Pesticides can be anything from herbicides (kill weeds), insecticides (kill insects), rodenticides (kill rodents), and fungicides (kill and control fungi), and more.  They are broken down into two primary classes:  Neurogenic and Estrogenic.  Neurogenic is designed to disrupt the nervous system and kill “pests”. Estrogenic designed to disrupt reproduction.  So in effect, they can’t proliferate and die off.

Problem is, these toxic residues end up in our body and do the same things.  A European Commission report showed clear evidence that 34 pesticides are endocrine disruptors or potential disruptors.  Endocrine = your hormones… and they play a part in every biological system of the body.

But Jon, don’t they regulate pesticides to be used at “safe limits”?

There’s two things to look at here.

One, the makers of pesticides usually provide their own research of what is “safe” as well as the regulators are tied to the pesticide industry (conflict of interest).

Two, when multiple pesticides chemically interact and summate, or “add up”, to more than a safe limit.

A recent study by BioMed showed that pesticides are far more toxic to human cells than the chemical companies have led us to believe, and when you use multiple pesticides on crops, it can increase the interactive potential in dermal (skin) and dietary exposure.  In fact, researchers examining dietary exposures have found that mixtures (such as insecticides, herbicides and nitrate at low concentrations that are legally permitted in ground water) can have effects on the reproductive, immune and nervous systems that individual chemicals do not have[1]What this means is, even though all pesticides, individually, have different set (misled) limits for “safe levels” that can be used, when combined have an even more potent, toxic effect. American researchers who combined three pesticides at safe levels found that this combination multiplied total toxicity by hundreds of times[1].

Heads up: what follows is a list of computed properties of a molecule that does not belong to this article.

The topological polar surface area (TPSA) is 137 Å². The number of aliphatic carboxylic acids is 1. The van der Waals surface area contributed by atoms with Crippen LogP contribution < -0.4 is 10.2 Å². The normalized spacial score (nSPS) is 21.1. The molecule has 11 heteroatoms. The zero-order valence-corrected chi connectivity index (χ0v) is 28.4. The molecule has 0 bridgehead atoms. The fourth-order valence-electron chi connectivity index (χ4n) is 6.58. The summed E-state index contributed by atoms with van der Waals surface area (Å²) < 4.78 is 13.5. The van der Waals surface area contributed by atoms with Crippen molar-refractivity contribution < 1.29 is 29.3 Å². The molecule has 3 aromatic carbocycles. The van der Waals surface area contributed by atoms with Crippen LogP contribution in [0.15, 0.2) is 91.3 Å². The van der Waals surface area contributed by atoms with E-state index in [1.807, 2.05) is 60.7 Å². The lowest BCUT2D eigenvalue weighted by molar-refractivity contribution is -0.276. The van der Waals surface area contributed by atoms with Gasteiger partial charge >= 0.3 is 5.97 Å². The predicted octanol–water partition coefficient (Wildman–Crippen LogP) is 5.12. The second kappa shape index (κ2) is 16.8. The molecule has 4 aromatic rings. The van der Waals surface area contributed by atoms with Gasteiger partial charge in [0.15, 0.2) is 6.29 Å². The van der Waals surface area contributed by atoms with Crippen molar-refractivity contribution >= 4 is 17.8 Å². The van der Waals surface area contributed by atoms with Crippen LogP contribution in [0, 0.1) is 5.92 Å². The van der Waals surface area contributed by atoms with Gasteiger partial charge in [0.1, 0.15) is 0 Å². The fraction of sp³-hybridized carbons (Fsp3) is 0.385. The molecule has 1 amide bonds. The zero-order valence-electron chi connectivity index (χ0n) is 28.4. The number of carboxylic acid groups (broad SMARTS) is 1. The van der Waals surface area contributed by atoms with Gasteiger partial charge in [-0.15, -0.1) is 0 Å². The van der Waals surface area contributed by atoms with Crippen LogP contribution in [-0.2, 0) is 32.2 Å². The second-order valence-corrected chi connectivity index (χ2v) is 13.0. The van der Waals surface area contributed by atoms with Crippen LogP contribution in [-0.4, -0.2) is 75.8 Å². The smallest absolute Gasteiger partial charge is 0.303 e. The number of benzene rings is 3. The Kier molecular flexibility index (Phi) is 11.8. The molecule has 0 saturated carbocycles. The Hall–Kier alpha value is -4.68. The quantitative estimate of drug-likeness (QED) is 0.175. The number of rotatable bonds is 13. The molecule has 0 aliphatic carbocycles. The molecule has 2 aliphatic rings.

This is nothing new of chemical companies claiming their chemical pesticides to be perfectly safe for us.  Pesticides like Dichloro-Diphenyl-Trichloroethane, or DDT, was discovered in 1939 as an effective insecticide for controlling pests and was advertised as perfectly safe.  

ddtforme

Time Magazine – June 30th, 1947

 

Yet 20 years later 86 countries banned it’s use [2].  Today it is banned for use in the U.S., but is still used in less developed countries.  It has been linked to chronic pathology and disorders of the nervous system, reproductive system, immune system, kidneys, liver and some cancers (see extensive toxicology of DDT here). The problem is, even after these chemicals are banned, they still show up in our food 4o years later, as well as our water.

According to the EPA pesticides use report, over a billion pounds of pesticides are used in the United States each year.  Worldwide, approximately 5.6 billion pounds are used.

Today we use chemical pesticides like:

  • Atrazinecarcinogenic, reproductive problems and more. Here is a fantastic video by scientist Tyrone Hayes discussing it.
  • Captan:  carcinogenic, genetic and immune system damage[3]